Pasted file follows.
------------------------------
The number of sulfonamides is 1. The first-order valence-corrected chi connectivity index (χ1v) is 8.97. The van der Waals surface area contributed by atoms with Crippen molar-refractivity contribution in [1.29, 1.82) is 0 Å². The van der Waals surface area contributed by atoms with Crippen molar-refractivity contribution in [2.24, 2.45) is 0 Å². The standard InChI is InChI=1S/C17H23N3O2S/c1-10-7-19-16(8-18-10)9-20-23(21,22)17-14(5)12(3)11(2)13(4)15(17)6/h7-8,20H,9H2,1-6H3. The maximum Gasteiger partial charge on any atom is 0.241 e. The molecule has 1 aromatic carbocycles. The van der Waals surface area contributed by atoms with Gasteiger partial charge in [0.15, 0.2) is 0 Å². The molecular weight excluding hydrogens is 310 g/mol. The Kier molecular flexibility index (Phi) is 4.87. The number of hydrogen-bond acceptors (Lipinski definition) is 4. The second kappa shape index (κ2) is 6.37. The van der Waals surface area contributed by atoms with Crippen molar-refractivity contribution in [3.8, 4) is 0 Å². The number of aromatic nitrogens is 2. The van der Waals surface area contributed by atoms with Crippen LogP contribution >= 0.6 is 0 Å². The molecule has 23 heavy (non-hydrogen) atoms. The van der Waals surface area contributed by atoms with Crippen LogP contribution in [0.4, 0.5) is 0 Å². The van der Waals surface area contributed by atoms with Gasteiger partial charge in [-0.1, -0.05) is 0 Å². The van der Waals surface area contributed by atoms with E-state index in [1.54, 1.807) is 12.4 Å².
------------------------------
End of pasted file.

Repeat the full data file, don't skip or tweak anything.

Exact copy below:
The number of sulfonamides is 1. The first-order valence-corrected chi connectivity index (χ1v) is 8.97. The van der Waals surface area contributed by atoms with Crippen molar-refractivity contribution in [1.29, 1.82) is 0 Å². The van der Waals surface area contributed by atoms with Crippen molar-refractivity contribution in [2.24, 2.45) is 0 Å². The standard InChI is InChI=1S/C17H23N3O2S/c1-10-7-19-16(8-18-10)9-20-23(21,22)17-14(5)12(3)11(2)13(4)15(17)6/h7-8,20H,9H2,1-6H3. The maximum Gasteiger partial charge on any atom is 0.241 e. The molecule has 1 aromatic carbocycles. The van der Waals surface area contributed by atoms with Gasteiger partial charge in [0.15, 0.2) is 0 Å². The molecular weight excluding hydrogens is 310 g/mol. The Kier molecular flexibility index (Phi) is 4.87. The number of hydrogen-bond acceptors (Lipinski definition) is 4. The second kappa shape index (κ2) is 6.37. The van der Waals surface area contributed by atoms with Crippen molar-refractivity contribution in [3.8, 4) is 0 Å². The number of aromatic nitrogens is 2. The van der Waals surface area contributed by atoms with Crippen LogP contribution >= 0.6 is 0 Å². The molecule has 23 heavy (non-hydrogen) atoms. The van der Waals surface area contributed by atoms with Crippen LogP contribution in [0.4, 0.5) is 0 Å². The van der Waals surface area contributed by atoms with Gasteiger partial charge in [-0.1, -0.05) is 0 Å². The van der Waals surface area contributed by atoms with E-state index in [1.54, 1.807) is 12.4 Å².